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How occupancy data can support the banking industry in challenging times

How occupancy data can support the banking industry in challenging times 31

By Morphean CEO Rodrigue Zbinden looks at how understanding and using occupancy data to support operational decision making is key to helping banks re-open their doors.

The COVID-19 pandemic has presented challenges across all industries. From a customer perspective, retail banks have been able to continue to operate online, thanks to mobile apps and cloud connectivity providing customers with full access to their accounts remotely. However, it is the investment banks and wealth management companies that have suffered as a result of lockdown, and now need to ensure that large numbers of staff can safely return to work. Considerations must be given to the necessary steps required to create a safe environment in which this will be possible.

Hygiene and social distancing measures will surely be at the top of any priority list. Banks are under pressure to monitor all aspects of health and safety while continuing to offer the same high levels of professionalism and reliability. With management no doubt looking with interest at the tactics employed by those providers of essential services who have remained open throughout the pandemic, it is apparent that, alongside the safeguarding of people, banks must also factor high levels of security into any solution.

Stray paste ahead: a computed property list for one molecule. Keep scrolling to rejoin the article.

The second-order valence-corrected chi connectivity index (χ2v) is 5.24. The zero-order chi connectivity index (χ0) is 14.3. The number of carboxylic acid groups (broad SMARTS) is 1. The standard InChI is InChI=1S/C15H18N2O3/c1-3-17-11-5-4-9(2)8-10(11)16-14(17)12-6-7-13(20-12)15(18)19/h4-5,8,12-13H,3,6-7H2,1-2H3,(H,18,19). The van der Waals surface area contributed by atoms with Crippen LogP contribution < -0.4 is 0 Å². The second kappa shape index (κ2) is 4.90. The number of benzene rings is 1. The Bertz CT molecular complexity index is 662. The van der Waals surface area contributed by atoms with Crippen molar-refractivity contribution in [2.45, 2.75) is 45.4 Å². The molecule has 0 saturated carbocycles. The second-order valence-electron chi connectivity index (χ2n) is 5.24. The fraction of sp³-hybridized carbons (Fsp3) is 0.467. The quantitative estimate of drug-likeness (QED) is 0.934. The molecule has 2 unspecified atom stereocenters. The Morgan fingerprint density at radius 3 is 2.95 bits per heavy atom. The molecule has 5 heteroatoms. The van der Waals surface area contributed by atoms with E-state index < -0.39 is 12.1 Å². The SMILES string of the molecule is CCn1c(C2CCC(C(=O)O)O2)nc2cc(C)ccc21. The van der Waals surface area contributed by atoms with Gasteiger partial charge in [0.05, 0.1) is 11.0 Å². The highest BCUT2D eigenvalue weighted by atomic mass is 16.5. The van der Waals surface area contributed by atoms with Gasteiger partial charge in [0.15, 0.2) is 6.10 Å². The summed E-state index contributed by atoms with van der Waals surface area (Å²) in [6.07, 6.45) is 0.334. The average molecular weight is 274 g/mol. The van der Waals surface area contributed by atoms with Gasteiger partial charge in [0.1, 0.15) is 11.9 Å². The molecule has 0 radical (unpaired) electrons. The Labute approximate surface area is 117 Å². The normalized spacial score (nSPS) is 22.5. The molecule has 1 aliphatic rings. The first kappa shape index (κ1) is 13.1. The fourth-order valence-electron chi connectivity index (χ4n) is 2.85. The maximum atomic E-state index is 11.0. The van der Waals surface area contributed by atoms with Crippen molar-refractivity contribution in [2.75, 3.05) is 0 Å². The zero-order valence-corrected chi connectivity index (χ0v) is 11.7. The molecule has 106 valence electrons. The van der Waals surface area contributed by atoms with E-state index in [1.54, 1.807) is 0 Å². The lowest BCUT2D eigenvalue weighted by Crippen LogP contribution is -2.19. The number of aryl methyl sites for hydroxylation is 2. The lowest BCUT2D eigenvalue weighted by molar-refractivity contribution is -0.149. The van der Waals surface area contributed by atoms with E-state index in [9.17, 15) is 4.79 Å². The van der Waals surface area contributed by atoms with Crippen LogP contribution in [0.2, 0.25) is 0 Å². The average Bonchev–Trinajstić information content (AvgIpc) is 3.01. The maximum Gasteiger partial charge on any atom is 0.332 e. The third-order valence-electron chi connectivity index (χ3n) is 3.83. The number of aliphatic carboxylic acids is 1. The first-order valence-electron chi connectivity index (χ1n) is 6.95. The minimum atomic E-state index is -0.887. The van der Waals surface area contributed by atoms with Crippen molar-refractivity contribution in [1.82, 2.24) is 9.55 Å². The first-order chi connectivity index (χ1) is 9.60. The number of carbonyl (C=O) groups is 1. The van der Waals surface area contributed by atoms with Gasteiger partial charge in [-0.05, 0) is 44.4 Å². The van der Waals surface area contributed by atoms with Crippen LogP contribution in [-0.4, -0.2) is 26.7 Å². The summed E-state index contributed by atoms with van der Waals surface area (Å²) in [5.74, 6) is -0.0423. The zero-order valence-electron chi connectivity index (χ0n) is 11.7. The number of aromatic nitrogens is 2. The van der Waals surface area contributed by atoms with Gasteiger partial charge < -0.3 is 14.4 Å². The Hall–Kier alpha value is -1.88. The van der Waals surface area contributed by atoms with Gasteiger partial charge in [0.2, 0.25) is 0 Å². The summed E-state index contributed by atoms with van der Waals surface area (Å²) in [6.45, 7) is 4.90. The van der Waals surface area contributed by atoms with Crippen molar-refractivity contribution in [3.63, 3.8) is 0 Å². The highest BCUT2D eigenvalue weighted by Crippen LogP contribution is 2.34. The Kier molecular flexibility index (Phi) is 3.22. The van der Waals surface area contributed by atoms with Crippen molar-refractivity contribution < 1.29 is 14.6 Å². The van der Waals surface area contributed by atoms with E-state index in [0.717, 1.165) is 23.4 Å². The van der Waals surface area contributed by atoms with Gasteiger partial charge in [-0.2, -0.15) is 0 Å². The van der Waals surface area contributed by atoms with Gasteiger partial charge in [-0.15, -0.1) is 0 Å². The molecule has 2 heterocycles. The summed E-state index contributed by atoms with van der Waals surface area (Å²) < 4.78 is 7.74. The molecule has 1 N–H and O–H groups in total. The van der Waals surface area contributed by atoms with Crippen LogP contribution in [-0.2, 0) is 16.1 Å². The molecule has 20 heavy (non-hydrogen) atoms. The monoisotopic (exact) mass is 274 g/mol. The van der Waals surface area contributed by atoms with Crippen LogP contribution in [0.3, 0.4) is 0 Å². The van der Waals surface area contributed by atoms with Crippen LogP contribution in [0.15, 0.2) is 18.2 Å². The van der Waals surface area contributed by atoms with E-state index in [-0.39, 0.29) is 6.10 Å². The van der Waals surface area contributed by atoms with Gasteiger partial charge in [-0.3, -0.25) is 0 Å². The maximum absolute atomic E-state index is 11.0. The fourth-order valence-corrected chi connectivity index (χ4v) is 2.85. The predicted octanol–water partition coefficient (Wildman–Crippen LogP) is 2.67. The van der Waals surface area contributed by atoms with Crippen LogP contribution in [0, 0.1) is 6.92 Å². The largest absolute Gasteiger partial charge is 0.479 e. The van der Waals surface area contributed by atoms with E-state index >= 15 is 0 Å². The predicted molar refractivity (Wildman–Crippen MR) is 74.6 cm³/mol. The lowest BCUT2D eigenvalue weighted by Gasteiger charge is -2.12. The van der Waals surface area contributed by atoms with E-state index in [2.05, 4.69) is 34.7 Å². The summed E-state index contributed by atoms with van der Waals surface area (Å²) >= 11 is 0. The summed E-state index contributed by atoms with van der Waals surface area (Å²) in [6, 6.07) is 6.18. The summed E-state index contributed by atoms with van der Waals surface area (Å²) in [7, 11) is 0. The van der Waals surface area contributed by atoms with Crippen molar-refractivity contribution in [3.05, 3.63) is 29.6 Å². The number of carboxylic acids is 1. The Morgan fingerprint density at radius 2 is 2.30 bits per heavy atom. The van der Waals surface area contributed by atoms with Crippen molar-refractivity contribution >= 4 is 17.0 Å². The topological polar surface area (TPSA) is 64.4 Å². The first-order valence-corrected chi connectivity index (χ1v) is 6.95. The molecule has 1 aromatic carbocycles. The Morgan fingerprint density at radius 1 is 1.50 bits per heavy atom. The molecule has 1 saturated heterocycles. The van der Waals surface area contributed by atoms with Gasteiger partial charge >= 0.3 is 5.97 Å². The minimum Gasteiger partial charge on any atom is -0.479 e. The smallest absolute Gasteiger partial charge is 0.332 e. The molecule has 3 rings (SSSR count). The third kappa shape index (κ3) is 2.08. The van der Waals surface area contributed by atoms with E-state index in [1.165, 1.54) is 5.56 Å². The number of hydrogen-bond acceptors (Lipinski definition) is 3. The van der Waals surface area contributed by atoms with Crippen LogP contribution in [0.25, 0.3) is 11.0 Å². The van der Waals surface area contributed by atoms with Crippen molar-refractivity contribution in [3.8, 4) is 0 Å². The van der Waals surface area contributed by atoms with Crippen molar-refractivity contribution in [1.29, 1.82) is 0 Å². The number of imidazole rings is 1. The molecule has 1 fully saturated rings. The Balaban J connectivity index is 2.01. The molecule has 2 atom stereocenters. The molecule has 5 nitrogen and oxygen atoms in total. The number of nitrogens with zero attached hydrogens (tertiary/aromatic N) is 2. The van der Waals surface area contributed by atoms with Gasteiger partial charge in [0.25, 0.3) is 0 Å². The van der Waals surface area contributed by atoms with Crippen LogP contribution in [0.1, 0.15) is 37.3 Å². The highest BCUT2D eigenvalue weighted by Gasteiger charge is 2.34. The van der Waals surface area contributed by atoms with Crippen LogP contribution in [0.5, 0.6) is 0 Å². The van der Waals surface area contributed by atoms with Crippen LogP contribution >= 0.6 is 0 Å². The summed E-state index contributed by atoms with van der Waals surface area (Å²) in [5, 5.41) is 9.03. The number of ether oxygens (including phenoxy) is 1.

Gaining insights, unlocking intelligence

In comparison to the dated CCTV technology and manned access points of the past, modern security solutions have many capabilities, both from a security and business perspective. Cloud-connected network cameras are designed to provide high quality surveillance video, both externally for perimeter protection and internally, for real-time monitoring. Used in conjunction with access control systems, video can provide a second factor of identification, granting access where positive identification is made, through a system that it more trustworthy than access cards or keypads alone.

In addition, today’s network cameras and access control systems, linked via the internet of things (IoT) produce data that can be analysed in the cloud to generate powerful insights. This information can be used to inform a variety of business decisions, particularly in an environment where staff move freely around premises. Data about the most often frequented or congested areas can play a vital part in finding a solution, within the current climate, to streamline operations while minimising risk from a health and safety perspective.

Effective people management